Pallmer’s debut performance at UNDERCURRENT

Portrait of the band Pallmer for their newly released album 'Swimming,' they were part of the Undercurrent event held by the University of New Brunswick. (Submitted: Annie France Noël)

After an improv session during a particularly snowy winter evening in Fredericton, a cellist player and violist got together, and so, Pallmer was born. A mixture of chamber-pop, the band just debuted at UNB Art Centre’s Memorial Hall for UNDERCURRENT, an event series highlighting emerging talents. 

Pallmer kicked off the new music series, on Feb. 22, bringing strings, bass, synthesizers and marimba-like percussion to create lush yet tender songs. 

“Just started by kind of jamming together in a pretty unofficial way and then we realized that we were really enjoying what we were doing,” said Mark Kleyn, viola player of the band.

Four years later, they recorded their album Swimming, which was released in January. For this event, Kleyn and Emily Kennedy, cello player, invited their friend Charlie Hardring to join the band.

Adding to the ensemble’s dynamic sound, Harding skills by being in charge of the electric acoustic tools and integrating synthesizer tone into the music. 

For Kennedy, balancing between two roles may not appear to be a significant challenge, as she began playing the cello and singing at the same time at the age of 10. However, she acknowledges that mastering both tasks required considerable dedication and practice to truly excel.

Kleyn said one of the challenges they faced while rehearsing was to figure out how by mixing electronic music with classical music, the sound could remain in sync.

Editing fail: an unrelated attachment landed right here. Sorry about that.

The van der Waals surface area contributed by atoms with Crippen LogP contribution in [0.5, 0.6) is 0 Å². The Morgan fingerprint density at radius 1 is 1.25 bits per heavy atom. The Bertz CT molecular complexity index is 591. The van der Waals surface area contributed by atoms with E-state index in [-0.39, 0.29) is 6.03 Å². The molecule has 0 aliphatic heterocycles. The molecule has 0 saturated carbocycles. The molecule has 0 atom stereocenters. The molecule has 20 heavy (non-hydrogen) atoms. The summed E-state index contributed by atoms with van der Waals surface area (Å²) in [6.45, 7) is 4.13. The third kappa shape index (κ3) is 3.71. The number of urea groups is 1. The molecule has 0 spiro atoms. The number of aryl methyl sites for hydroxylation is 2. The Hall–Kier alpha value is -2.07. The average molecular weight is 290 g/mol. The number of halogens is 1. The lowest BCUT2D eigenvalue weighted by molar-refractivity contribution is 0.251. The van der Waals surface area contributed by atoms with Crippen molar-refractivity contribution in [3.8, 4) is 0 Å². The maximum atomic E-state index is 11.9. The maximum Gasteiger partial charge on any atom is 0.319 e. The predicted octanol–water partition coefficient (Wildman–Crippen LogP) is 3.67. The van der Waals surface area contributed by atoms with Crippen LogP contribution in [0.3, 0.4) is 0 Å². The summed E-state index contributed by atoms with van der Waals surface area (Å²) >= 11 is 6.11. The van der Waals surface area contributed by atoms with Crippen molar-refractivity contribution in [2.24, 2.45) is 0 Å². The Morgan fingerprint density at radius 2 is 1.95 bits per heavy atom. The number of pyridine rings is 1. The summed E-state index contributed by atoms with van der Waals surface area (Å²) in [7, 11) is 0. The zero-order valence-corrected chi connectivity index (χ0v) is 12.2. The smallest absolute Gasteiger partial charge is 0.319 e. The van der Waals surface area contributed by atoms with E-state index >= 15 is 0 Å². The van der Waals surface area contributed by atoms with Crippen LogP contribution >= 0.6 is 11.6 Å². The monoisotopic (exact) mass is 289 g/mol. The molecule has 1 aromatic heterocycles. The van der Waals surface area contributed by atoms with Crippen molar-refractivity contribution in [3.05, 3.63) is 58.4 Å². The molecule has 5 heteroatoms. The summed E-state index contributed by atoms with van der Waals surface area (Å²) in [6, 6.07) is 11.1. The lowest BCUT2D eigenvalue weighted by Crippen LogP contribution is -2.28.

“The textures feel whole, so that’s the challenge that takes a lot of sculpting and trial and error to put everything together in a way,” he said.

An extra special show to celebrate Pallmer’s vinyl launch of Swimming.

After a lot of writing, the group made some demo recordings to get the songs, once it was ready they went to Nova Scotia to get the full recording of Swimming.

On Thursday, the show featured an “expanded string section” with special guests Nadia Francavilla, Victor Vivas and Jason Flores.

“It’s definitely gonna be a special show that we wouldn’t normally just be presenting in our day-to-day kind of touring,” said Kennedy.

Harding said this is an opportunity for the audience to get involved in different pop music experiences while listening to diverse orchestration, melodies and instruments.

“It’s like a nice coming home,” said Kennedy while heading to Fredericton after their last performance in Toronto. 

“We played in Memorial Hall quite a bit. It’s gonna be a fun party with lots of friends and family; we’re really excited,” she said.